Cheftell: Chef and Restaurant Owner Alex Washut

Interview with Alex Washut of Jake’s Restaurant Northampton on January 7, 2013.


The comforting breakfast aroma will wake up anyones taste buds from the moment you walk into the Jake’s.  It is no surprise that there is often a line of locals waiting out side for their eggs benedict and superior pancake stacks. Jake’s offers a wide variety of classic breakfast foods like eggs and pancakes, but they also serve up delicious sandwiches and salads for lunch.

New Owners Alex Washut and Chris Ware recently re-opened the iconic Jake’s of Northampton in November of 2011.  I talked to chef and owner Alex Washut, a Culinary Institute Graduate, about his experience in the culinary field as well as his decision to buy his childhood hangout and revive the menu with fresh, local ingredients.

L: Have you always had a passion for culinary arts or was it something you never expected to pursue as a career?

A: Yeah I actually did. Food was always a really big part of my family growing up and I can remember at a very early age watching my grandfather cooking predominantly Italian.

I started working in culinary pretty early, right out of high school, washing dishes and I just really enjoyed the energy of a restaurant. It fueled the fire for me to keep going with it.

L: Where did you learn to cook? I understand you went to the Culinary Institute of America.

A: Yes. I wasn’t sure I was going to at first. When I started cooking in the restaurant you meet a lot of people who haven’t gone and a lot of people who have. The old school way is not to go so I was kind of sure I wasn’t going to need that. I could just learn on the job. There is nothing wrong with that whatsoever. It’s great. It’s real life experience but I found in my early twenties I sort of plateau-ed for as much as I could really take. I made the mistake of becoming the chef too early.  At twenty-three I got my first chef job and I realized I didn’t know anything or as much as I wanted to know. So instead of being taught by the chefs in front of me I decided to go to culinary school, The Culinary Institute of America.

L: That’s where I am going next summer!

A: That’s great! I highly support it. It was a great experience. There’s so much to be had there. The people you meet and the opportunities that come to you – take advantage of them.

I did a twenty-one month program, which is their standard associate program. From there it opened up a lot of doors for me. I think I was fortunate (I would recommend) to get a lot of experience before culinary school – on the job. That really allowed me to go further in the school when I was there.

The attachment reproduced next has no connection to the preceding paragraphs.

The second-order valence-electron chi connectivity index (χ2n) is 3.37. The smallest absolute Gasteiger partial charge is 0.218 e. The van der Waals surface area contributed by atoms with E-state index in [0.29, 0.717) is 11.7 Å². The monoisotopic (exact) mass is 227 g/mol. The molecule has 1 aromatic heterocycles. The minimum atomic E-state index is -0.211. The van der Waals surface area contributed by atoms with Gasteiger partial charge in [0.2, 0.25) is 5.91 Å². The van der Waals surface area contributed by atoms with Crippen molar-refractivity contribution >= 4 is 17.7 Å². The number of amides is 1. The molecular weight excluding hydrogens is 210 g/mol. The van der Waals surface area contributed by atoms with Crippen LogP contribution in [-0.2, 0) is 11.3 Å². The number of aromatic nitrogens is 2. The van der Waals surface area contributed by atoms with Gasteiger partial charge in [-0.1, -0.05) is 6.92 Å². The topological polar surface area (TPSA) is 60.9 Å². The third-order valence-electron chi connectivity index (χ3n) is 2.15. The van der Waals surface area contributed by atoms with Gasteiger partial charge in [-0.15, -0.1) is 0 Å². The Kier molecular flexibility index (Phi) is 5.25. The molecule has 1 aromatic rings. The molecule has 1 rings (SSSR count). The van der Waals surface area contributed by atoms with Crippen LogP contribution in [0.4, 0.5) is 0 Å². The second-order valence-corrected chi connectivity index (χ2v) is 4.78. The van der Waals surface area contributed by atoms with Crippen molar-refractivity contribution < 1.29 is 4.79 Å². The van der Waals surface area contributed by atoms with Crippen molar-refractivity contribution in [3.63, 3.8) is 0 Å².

L: Have you always enjoyed working in the food industry? At any point was it so stressful that you weren’t sure you wanted to continue?

A: I mean everyday is stressful. That’s sort of what I enjoy about this business.  It’s not sitting behind a desk.  I’ve been doing this for twelve years now and I’ll revert back to what I was saying that I’m really glad I got the five years of experience working on the line, working in kitchens, working my way up before I went to school. When I went to school there were a lot of kids who didn’t have a lot of experience and they were kind of in shock at what the industry really is.  I think its gets glossed over a bit on TV and the popularity in society now, which is great. It’s great for our profession. It’s a great thing for restaurants, but in the end it’s hard work that takes practice and dedication and training. All those things, like any good career, take sacrifice.  I’ve had some really bad days on the job where I didn’t know what I was doing anymore and I was confused.  I’ve had some amazing days on the job where I’m on cloud nine and thankfully I’ve had more amazing days on the job than bad days. I’m really content with this business. I’m really glad I stuck with it.

L: What is the most rewarding part of working in the food industry for you?

A: It’s all about the customers. What I love about cooking in a restaurant, especially smaller restaurants, is that you can really connect with your customers. When people go out to dinner or lunch or breakfast, whatever meal it is, they are going away for an hour of their time to just sort of forget about things and just enjoy the whole experience of sitting down and eating.  To put a smile on someone’s face through food, which is so universal, is probably the best feeling I get from cooking. And just letting people enjoy that one-hour of their day is the best feeling as well.

L: What do you find to be the most challenging aspect of the food industry?

A: Well, it’s not cooking! It’s not. It’s cooking good food and once you get it you’ve got it and you always improve, which is the greatest part about this profession because you can always get better.  The hardest thing is dealing with people. It’s not easy for us folks (cooks/chefs) is to deal with people.  That’s why we often are in the back [he laughs], but to have those personal communication skills, to work with your co-workers, to work with customers – and from my point of view as a new owner, it’s managing. Food is easy in the grand scheme.

L: How many restaurants have you worked at throughout your years in the food industry?